Effects of ALA on diabetes-associated neuropathy have been demonstrated by numerous clinical trials (Table 1). In the randomized, double-blind, placebo-controlled, multicenter, two-arm, parallel-group trial by Ziegler et al. [107], ALA was shown to be effective against mild-to-moderate diabetic sensorimotor polyneuropathy (DSPN). The treatment of diabetic patients with mild-to-moderate DSPN with 600 mg of ALA per day orally increased the neuropathy impairment score of lower limbs (NIS-LL) after four years. Increased NISS-LL scores greater than 2 were defined as a meaningful progression during the trial. All statistical analysis was measured in various subgroups of treatment groups. Among all subgroups, baseline subcategories with body mass index (BMI) lower than 30 kg/m2, patients with type 1 diabetes, clinically relevant smokers, and angiotensin-converting-enzyme (ACE) inhibitor-treated subgroups showed mean improvement (more than −1 point) in NIS-LL in ALA-treated group after 4 years. Subgroups including male patients older than 55 years-old, who have cardiovascular disease history and neuropathy more than 3 years with DSPN stage 2a showed a remarkable increase in NIS-LL in ALA-treated group when compared to placebo group. In this trial, it was shown that ALA might have the potential to prevent the neuropathic impairments progression with regular long-term administration. However, this trial was based on mild-to-moderate DSPN and may not be generalized. Further studies, including more severe stages of DSPN are needed to confirm these suggestions.
In a randomized, open-label trial, ALA activities were investigated in two consecutive phases [108]. Forty-five diabetes and symptomatic polyneuropathy patients were involved in phase 1 study. All participants received 600 mg ALA orally per day for 4 weeks and were instructed not to receive any drug that relieves neuropathic pain. Not all of the 45 patients completed the phase 1 because of patient withdrawal for personal reasons and use of prohibited drugs. After 4 weeks, patients with a Total Symptom Score (TSS) reduction more than 3 points were compared to their baseline value and continued to phase 2, where participants were randomly divided into two groups: one group continued ALA administration and the other one did not (control) for 16 weeks. The endpoint for phase 2 was the change in TSS, including burning and lancinating pain, paresthesias, and numbness. At the end of phase 2, TSS decreased in the ALA group, while no changes were stated to the control group. Furthermore, burning pain and paresthesias declined from randomization process to end of the trial; however, lancinating pain and numbness did not change in ALA-treated group in phase 2. Also, the use of analgesic rescue medication (for alleviating pain) was lower in the ALA-treated group. Thus, this trial showed that ALA improved neuropathic symptoms, while reducing the use of rescue medication in type 2 diabetes patients with symptomatic polyneuropathy.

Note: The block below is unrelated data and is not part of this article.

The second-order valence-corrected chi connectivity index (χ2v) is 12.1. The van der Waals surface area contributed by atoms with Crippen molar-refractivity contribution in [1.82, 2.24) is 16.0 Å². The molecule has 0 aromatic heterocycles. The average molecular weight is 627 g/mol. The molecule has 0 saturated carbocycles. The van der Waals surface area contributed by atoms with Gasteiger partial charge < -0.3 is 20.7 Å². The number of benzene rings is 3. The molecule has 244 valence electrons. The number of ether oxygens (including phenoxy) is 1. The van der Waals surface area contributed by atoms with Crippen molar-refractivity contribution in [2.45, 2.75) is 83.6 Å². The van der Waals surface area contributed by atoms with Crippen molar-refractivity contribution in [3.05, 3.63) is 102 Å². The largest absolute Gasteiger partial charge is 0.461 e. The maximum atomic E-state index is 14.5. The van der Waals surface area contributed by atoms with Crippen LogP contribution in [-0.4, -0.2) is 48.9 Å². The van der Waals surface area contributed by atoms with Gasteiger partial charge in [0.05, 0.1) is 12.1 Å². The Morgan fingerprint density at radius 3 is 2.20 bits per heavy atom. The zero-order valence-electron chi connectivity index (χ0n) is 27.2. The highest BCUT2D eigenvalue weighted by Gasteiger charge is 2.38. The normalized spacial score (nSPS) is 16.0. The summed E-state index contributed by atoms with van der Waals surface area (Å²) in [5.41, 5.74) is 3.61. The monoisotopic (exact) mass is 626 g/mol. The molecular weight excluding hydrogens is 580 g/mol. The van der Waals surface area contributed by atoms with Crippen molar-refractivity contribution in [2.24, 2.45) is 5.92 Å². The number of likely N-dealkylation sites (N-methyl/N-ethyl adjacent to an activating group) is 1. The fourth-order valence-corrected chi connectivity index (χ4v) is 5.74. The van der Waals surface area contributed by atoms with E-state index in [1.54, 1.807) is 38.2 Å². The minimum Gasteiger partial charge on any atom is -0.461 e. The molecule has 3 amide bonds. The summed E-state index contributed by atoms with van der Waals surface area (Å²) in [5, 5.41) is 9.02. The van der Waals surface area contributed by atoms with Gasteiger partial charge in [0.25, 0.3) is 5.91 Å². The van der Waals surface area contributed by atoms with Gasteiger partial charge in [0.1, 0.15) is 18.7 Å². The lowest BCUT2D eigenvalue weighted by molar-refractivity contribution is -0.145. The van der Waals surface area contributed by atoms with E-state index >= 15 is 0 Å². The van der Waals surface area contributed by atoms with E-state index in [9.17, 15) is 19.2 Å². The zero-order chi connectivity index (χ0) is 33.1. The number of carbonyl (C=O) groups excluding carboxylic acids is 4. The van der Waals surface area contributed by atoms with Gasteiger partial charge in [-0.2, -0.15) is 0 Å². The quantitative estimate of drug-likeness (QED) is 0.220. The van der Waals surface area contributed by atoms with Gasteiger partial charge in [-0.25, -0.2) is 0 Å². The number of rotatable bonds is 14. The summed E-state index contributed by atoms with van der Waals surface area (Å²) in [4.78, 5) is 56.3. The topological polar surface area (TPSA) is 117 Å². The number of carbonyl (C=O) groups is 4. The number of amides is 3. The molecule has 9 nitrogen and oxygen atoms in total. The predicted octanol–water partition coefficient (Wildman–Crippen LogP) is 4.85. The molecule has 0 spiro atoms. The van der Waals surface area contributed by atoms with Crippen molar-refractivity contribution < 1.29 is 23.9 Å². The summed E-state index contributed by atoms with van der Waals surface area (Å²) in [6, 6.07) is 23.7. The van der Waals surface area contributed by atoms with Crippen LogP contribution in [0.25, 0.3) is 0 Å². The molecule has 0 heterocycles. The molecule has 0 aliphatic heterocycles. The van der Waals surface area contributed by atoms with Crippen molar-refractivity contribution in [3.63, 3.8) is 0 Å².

In the trial by Sun et al. [102], a two-stage randomized, controlled study was conducted. In the first stage, 62 patients with early-stage diabetic nephropathy were separated into control and ALA-treated groups. Both groups continued to receive regular hypoglycemic therapy (routine treatment) and strict diet; however, they were not given ACE inhibitors. In the ALA-treated group, patients received 600 mg ALA per day intravenously for 2 weeks. In the second stage, 21 different patients were recruited for the study and divided into two groups: normoalbuminuria (urinary albumin excretion rates (UAER) lower than 30 mg/24 h) and microalbuminuria (UAER 30–300 mg/24 h). During the study, only one patient had side effects (mild nausea). Exosomes quality in urine samples were assessed by electron microscopy. Serum creatinine and malondialdehyde levels, as well as UAER were decreased in ALA group. Analysis of flow-mediated vasodilation (FMD) with several parameters showed a positive correlation only with superoxide dismutase (SOD) activity. Also, it was shown that expression levels of CD63-positive exosome were higher in ALA-treated group. This trial reported that in the early diabetic neuropathy, ALA could prevent the kidney from general oxidative stress in short-term use.
Recently, a 40-day prospective, interventional trial by Agathos et al. [109] studied the action of ALA (600 mg/day, orally administered) on 72 diabetic patients with neuropathy, who were simultaneously taking their prescribed diabetic medications. Patients were scheduled to have 2 visits in 40 days: one at the beginning of the trial (baseline) and on the fortieth day (end day). In addition, blood samples were also collected to obtain baseline and second visit values. According to questionnaires results, neuropathy symptoms were reduced between the two visits. In laboratory results, mean fasting triglyceride levels were reduced significantly, whereas other parameters did not change between the two visits. Here, it was shown that ALA intake enhanced the quality of life of patients with diabetic neuropathy, reduced major symptoms and triglycerides levels.